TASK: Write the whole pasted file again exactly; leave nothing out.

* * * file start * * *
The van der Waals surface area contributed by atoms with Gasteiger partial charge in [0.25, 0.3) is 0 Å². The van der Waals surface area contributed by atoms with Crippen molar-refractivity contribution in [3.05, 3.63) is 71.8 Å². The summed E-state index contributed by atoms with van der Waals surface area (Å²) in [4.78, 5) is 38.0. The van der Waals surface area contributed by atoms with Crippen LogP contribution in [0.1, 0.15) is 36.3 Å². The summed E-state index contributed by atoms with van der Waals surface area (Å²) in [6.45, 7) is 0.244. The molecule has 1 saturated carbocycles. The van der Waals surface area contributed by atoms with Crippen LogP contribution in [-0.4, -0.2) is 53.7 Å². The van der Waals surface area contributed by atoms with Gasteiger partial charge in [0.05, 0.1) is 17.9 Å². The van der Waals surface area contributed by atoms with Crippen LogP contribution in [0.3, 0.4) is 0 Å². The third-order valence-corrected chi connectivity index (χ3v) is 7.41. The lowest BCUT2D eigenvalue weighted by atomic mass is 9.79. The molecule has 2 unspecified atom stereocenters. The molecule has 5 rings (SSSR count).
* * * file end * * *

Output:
The van der Waals surface area contributed by atoms with Gasteiger partial charge in [0.25, 0.3) is 0 Å². The van der Waals surface area contributed by atoms with Crippen molar-refractivity contribution in [3.05, 3.63) is 71.8 Å². The summed E-state index contributed by atoms with van der Waals surface area (Å²) in [4.78, 5) is 38.0. The van der Waals surface area contributed by atoms with Crippen LogP contribution in [0.1, 0.15) is 36.3 Å². The summed E-state index contributed by atoms with van der Waals surface area (Å²) in [6.45, 7) is 0.244. The molecule has 1 saturated carbocycles. The van der Waals surface area contributed by atoms with Crippen LogP contribution in [-0.4, -0.2) is 53.7 Å². The van der Waals surface area contributed by atoms with Gasteiger partial charge in [0.05, 0.1) is 17.9 Å². The van der Waals surface area contributed by atoms with Crippen LogP contribution in [0.3, 0.4) is 0 Å². The third-order valence-corrected chi connectivity index (χ3v) is 7.41. The lowest BCUT2D eigenvalue weighted by atomic mass is 9.79. The molecule has 2 unspecified atom stereocenters. The molecule has 5 rings (SSSR count).